If this had been on-line Eli would have passed it on to Tim Lambert who owns the Lancet Mortality Study franchise, but it came as an article in the Johns Hopkins Alumni Magazine (Feb 07, may be on line later) by Dale Keiger. Why Hopkins? Gilbert Burnham is co-Director of the Hopkins Center for Refugee and Disaster Response and Professor in the Bloomberg School of Public Health. Les Roberts is adjunct there and lecturer at the Columbia Mailman School of Public Health.
UPDATE: Now on line with comments at Deltoid (2/7/07).
There are several interesting nuggets in this article that Eli has not seen elsewhere. For example Roberts had approached Burnham in 2004 who agreed to collaborate and provide the funding.
In September 2004 Roberts packed $20,000 in his shoes and a money belt, and lying on the floor of an SUV, slipped into Iraq from Jordan to coordinate the data gathering. Over three weeks, six trained Iraqi volunteers surveyed 7,868 people in 33 locations throughout the country.As far as the funding of the second study
Burnham and Roberts began pondering a second survey as soon as they had published the first. Roberts hoped someone else would do it and, as an independent source, verity their results. But in late 2005, a group from the Center for International Studies at the Massachusetts Institute of Technology approached them. They had $90,000 for research in conflict areas of the Middle East and sought advice on how to apply it. Burnham says, "We started discussing with them what you had to do. Within five minutes of starting that conversation, the MIR people said, "Would you guys like to do it?" The CRDR contributed additional funds, and Burnham, Roberts, and other Bloomberg School faculty set to work on a new mortality survey.As to the design
Zeger (one of the collaborators on survey design), a professor of biostatistics, worried about "recall bias".....Zeger made sure that the second survey would cover not just the months elapsed since the conclusion of the first one, but go back over the period of the first study as well. If a new sample of people produced results closely corresponding to the earlier findings, that would go a long way toward validating both studies. He also advised taking a subset of 10 clusters from the first survey and sampling them again; not the same households, but the same neighborhoods.Those who know more about the surveys would know if this was done. What about the accuracy of pre war reporting:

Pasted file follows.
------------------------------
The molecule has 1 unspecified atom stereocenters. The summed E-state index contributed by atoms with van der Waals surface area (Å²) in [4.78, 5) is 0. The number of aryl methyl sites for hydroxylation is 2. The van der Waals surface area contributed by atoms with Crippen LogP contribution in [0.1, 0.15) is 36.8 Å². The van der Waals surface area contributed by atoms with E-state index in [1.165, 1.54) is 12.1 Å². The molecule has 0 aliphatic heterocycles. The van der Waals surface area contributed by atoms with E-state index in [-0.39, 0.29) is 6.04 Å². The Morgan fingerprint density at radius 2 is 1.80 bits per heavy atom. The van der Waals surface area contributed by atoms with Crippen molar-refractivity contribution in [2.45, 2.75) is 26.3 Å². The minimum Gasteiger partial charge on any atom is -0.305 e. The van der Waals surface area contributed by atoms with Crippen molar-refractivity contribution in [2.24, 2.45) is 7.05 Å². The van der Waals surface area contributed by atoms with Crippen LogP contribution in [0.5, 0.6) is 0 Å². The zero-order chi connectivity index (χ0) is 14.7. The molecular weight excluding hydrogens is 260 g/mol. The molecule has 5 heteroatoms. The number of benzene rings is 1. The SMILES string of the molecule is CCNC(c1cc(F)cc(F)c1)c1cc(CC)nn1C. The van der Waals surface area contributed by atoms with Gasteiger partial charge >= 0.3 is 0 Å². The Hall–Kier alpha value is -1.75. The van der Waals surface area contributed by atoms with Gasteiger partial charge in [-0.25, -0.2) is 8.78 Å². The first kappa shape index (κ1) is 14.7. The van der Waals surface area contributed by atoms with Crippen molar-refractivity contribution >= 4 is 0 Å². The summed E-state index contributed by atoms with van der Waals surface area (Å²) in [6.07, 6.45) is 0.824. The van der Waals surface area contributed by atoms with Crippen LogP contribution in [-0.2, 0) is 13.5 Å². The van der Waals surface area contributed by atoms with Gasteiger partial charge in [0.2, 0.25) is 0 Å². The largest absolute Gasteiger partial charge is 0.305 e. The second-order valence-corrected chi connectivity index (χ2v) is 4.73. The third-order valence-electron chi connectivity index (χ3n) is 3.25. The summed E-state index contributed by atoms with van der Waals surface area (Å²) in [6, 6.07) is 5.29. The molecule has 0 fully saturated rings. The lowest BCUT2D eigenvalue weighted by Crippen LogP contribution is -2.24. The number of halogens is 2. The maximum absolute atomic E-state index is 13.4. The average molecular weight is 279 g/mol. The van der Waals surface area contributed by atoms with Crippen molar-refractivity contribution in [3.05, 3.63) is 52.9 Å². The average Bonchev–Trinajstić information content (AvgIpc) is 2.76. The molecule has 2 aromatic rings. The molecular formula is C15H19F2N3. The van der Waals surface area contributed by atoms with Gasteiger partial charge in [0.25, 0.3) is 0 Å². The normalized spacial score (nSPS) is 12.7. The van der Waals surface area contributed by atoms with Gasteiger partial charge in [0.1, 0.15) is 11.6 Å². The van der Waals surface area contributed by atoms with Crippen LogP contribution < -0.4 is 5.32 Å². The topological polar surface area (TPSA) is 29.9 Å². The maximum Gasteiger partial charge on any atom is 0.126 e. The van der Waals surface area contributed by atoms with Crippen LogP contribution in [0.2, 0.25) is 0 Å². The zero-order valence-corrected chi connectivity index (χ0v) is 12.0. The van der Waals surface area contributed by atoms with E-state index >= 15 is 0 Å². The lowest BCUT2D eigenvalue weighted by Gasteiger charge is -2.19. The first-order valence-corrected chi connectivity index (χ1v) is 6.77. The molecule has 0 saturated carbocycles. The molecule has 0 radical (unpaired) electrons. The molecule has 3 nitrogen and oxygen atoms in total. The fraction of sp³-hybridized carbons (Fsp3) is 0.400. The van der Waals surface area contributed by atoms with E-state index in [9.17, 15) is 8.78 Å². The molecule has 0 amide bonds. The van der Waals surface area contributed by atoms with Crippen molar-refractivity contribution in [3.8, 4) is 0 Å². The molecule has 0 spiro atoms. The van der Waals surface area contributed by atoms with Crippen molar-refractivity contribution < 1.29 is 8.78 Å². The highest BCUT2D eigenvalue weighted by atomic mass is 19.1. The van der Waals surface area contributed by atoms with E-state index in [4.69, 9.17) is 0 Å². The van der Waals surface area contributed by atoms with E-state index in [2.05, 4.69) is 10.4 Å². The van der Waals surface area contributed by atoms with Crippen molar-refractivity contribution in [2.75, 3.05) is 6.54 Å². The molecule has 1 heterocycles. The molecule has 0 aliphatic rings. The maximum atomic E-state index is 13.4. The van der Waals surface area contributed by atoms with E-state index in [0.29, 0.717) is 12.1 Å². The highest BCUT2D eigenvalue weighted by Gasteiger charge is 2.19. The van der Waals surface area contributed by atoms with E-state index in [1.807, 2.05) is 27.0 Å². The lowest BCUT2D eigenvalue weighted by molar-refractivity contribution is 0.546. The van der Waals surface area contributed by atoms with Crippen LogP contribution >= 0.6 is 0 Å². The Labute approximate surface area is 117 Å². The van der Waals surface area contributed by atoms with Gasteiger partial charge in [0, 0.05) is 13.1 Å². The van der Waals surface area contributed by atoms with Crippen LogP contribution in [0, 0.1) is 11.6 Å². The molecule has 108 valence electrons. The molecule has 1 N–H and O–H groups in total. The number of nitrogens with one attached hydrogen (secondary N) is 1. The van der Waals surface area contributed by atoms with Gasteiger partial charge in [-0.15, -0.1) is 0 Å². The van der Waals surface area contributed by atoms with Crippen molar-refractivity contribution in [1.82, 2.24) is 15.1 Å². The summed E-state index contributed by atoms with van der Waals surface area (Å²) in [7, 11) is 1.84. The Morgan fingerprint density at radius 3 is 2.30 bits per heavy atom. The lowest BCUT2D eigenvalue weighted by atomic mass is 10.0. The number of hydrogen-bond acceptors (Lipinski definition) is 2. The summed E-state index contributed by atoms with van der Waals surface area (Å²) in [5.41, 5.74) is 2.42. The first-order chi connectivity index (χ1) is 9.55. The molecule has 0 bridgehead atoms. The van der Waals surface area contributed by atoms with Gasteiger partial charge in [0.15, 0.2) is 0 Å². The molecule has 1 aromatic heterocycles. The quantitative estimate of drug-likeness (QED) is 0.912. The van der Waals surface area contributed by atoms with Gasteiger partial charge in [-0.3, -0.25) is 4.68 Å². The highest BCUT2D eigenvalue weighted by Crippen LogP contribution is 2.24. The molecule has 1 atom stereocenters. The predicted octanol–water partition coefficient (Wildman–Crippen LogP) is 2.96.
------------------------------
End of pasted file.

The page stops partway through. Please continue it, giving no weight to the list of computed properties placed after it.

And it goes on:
They (B&L) reminded people that even without the war, Iraqis should have been dying at the rate of at least 120,000 per year from natural causes, yet in 2002, before the invasion, the Iraqi government had reported only 40,000.also
Raed Jarrar, a contributor to Foreign Policy.....He was country director of a 2003 door-to-door casualty survey, sponsored by the Campaign for Innocent Victims in Conflict (CIVIC), that counted 2,000 civilian deaths in Baghdad in roughly the first 100 days of the war. "I know how hard that [sort of survey is]," he said, and notes that his limited study recorded twice as many casualties as that period's official figure.Fundamentally I agree with Burnham and Roberts that
the accuracy of our figures is not the most important aspect of this research. Yes, we are sure of the data. Yes, we are confident of our estimate. Of course the figures are important. But even if the number 654,965 is wrong, that's not the point. People whom the US has a duty to protect are dying. That's the point.Johns Hopkins Magazine is slow getting stuff on line, but I will put up an update notice when the article appears.
UPDATE: Now accepting comments at Deltoid